C-SPAN’s modest proposal
It wants Americans to have a ringside seat as the House and Senate work out a compromise on health care legislation. The idea is not as simple as it sounds.
Congress is approaching the finish line on healthcare legislation, reaching the crucial stage where the House and Senate reconcile their different versions in one final bill. C-SPAN, the network that covers gavel-to-gavel business in Congress, wants to make sure Americans can watch this final lap.
“The American people pay for all this that goes on in this town,” says C-SPAN’s chief executive, Brian Lamb. And “if we pay for something, and it’s the public’s business, we ought to be able to see how it’s done. It’s just that simple.”
But as logical as C-SPAN’S proposal sounds, it’s not so simple – even if, as a presidential candidate, Barack Obama promised C-SPAN coverage of healthcare negotiations so “the people” can see who is making arguments on behalf of them and who is making them on behalf of drug and insurance companies.
Mr. Lamb wrote the leaders of Congress (both Democrats and Republicans) on Dec. 30 requesting that they open “all important negotiations, including any conference committee meetings, to electronic media coverage.”
A special conference committee is sometimes formed to reconcile the two chambers on a bill, but not this time. The White House and Democratic leaders in Congress have decided to skip the conference and hammer out a single bill among themselves, largely behind closed doors.
Forgoing the conference is not unusual – for either party. Only about a quarter of bills ever go that route, according to the Senate historian, Don Ritchie. The ones that do are often big, contentious bills such as this one. But since no Republican voted for either the House or Senate versions, the legislation has become purely a Democratic creation for Democrats to shape (and to take the credit or blame).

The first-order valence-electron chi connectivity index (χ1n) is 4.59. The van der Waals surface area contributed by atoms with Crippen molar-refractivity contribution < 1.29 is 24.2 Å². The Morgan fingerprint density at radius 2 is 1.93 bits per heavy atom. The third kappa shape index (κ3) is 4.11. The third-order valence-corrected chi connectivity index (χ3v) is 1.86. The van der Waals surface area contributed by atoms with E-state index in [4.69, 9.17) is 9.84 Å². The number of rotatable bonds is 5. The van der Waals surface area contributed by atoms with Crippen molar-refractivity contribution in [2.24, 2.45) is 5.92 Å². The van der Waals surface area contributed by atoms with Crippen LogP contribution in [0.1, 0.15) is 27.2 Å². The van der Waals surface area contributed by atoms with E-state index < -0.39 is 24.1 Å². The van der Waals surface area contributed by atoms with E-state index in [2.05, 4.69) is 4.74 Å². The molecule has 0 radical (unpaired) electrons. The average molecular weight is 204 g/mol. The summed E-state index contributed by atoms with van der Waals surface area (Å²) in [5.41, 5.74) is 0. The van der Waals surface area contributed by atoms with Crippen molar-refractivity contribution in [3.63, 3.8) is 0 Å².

So, the first hurdle for C-SPAN’s cameras is that there will be no public conference meetings to record.
Even if there were such meetings, they would likely amount to little more than a photo opportunity, which is what the modern-day conference has become.
That’s because at this stage, when lawmakers are forging their final compromises (i.e., when they’re backing down or completely reversing their positions at the time that counts most), they don’t want to make a public show of it. What they do want to do on television is to grandstand or to riff on already-worked-out positions.
And while one might argue that television cameras force lawmakers to steer clear of special interests, an equally strong – perhaps stronger – argument can be made that private negotiations among lawmakers make it easier for them to resist lobbyist pressure, to say innocuously to lobbyists after it’s all over, “I went to bat for you, but I just couldn’t win this one.”
This doesn’t mean Americans will be in the dark during this process. Legislation is on the Web for all to read, and reporters will be working their sources. Nor is it the last chance for citizen input, as members still have to vote on the bill. Ultimately, voters will hold lawmakers accountable.
To date, C-SPAN has televised hundreds of hours of committee hearings, markups, and floor debates on healthcare. That’s been a useful window into the process, but at the same time, the cameras have not stopped the flow of lobbying dollars or the intense partisanship surrounding healthcare legislation. Those involve bigger issues, including campaign financing, and, as is being talked about lately, the increased use of the Senate filibuster.
C-SPAN’s proposal wouldn’t stop the backroom dealing, and indeed, there must be some way for lawmakers to work out problems among themselves. Otherwise, America winds up with just the grandstanding.